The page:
Nora Kelley, a beloved Professor in the English Department, recently passed away at age 95. Her tenure with the College spanned 27 years (1967 to 1984) and she received Dolphin Award honors for Outstanding Teaching by a Member of the Faculty in 1981. As a remembrance, we present a collection of memories from her former colleagues.
Nora came to SICC before I did and was already well ensconced as a popular teacher when I arrived in 1968. She pioneered the Modern Irish Literature course at the college. I remember her as always deeply engaged with the students and enormously popular with them.
Nora also taught courses for me in OPTIONS: the CSI College Study Program for Older Adults. Her Irish Literature course was a major attraction for my OPTIONS students…Her intelligence, charming personality, and leadership skills were outstanding…She was loved by her colleagues and students.
Nora Kelley went back to school as an undergraduate, probably when she was in her 40s. My impression is that she had no college before that time but she may have had some; certainly she had not earned an undergraduate degree. Then, having graduated, she went on to earn a PhD in English at New York University. She was teaching at Staten Island Community College when I arrived there in 1970; she probably completed her PhD a few years later.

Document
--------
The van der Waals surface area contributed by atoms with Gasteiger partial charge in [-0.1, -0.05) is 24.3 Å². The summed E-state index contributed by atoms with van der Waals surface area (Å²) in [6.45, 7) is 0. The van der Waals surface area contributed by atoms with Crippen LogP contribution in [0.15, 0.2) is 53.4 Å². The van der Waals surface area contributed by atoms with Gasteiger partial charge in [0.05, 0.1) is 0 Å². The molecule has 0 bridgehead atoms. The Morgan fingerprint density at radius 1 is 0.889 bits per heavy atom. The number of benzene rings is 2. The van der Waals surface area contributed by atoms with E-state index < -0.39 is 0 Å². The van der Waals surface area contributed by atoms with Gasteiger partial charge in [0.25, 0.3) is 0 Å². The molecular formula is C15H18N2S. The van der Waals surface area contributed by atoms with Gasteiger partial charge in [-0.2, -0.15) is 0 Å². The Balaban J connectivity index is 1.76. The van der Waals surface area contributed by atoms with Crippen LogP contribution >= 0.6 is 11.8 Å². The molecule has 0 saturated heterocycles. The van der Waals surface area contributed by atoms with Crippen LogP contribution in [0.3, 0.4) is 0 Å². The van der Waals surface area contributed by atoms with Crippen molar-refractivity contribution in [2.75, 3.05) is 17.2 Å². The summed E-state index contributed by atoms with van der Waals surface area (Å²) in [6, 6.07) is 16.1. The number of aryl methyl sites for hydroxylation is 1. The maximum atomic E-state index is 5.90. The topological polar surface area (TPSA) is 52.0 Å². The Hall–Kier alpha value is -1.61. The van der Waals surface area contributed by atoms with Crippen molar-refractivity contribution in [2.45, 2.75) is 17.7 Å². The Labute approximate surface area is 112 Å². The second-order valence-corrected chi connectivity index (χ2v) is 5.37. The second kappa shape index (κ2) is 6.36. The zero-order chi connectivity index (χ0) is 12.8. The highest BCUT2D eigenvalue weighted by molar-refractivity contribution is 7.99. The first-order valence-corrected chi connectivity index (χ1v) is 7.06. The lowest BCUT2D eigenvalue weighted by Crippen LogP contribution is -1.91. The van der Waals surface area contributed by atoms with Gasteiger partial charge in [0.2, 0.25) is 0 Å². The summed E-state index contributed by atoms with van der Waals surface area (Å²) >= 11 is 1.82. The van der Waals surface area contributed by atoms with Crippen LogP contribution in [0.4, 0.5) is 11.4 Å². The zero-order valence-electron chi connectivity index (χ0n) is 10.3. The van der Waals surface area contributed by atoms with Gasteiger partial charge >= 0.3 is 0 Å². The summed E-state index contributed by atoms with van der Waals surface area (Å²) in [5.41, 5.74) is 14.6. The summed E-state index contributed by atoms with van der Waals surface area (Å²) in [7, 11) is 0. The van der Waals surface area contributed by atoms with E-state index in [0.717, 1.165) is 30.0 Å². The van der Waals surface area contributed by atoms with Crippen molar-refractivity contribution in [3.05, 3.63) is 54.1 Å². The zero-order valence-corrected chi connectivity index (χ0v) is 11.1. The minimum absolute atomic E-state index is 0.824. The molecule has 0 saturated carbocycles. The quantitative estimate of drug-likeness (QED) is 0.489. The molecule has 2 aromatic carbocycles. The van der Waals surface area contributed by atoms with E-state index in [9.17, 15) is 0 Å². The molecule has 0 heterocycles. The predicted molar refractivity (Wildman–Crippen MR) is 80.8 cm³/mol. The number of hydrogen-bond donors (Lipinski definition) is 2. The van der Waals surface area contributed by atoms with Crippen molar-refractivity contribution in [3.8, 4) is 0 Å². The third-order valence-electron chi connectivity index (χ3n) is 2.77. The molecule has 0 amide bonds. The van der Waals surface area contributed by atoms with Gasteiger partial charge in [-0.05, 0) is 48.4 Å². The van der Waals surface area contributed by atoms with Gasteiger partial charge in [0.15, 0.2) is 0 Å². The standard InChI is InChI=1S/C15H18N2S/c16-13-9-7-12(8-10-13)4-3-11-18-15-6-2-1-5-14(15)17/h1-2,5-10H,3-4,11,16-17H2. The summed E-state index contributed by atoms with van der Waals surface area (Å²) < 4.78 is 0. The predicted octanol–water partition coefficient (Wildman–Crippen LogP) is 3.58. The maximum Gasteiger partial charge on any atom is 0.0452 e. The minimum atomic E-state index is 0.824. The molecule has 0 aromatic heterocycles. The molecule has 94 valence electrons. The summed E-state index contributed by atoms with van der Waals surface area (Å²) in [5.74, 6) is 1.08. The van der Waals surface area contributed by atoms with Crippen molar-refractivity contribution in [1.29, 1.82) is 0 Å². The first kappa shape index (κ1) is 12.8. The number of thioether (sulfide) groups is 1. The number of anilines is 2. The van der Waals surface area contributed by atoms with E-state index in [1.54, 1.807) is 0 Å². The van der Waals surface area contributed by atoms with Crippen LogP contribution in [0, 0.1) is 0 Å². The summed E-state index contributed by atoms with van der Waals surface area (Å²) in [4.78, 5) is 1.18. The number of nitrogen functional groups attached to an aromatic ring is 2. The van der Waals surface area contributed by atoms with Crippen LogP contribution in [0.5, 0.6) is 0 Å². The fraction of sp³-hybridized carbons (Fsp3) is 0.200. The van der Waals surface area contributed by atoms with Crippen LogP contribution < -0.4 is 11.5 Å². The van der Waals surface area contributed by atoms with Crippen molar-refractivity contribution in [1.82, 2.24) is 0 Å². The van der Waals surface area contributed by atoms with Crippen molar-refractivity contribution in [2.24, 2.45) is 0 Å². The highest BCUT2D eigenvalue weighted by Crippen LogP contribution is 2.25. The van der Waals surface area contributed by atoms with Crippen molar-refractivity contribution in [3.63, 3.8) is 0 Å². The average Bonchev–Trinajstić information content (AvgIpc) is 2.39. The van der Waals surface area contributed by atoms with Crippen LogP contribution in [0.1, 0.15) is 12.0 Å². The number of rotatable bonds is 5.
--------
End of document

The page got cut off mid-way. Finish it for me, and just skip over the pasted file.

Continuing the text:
After ARC (Adults Returning to College) was established, she always taught at least one course in the program. You can imagine what a role model she provided for these students, mostly women, about how it’s never being too late to get a degree and start off on a second career.
Her dissertation was on Irish literature…and her advanced course was always Irish literature in some incarnation or other. It was (locally) famous. In her last semester of teaching (before she retired–again, I’m not sure of the date), her students made up t-shirts, in kelly green of course, with the legend “I read Ulysses with Nora Kelley” on the front. (James Joyce’s Ulysses, that is.) You can imagine the excitement the day she walked into class and saw the entire class decked out in green. She was an ebullient and successful teacher and a good colleague.
Nora was a beloved colleague at SICC in the English Department. We all admired her determination to finish her PHD at NYU, which she did after a life of raising her children. The students were devoted to her and she had a passion for teaching that was simply infectious. We hated to see her retire, which she was forced to do at age 70: retirement age was limited in those days. She was simply the best.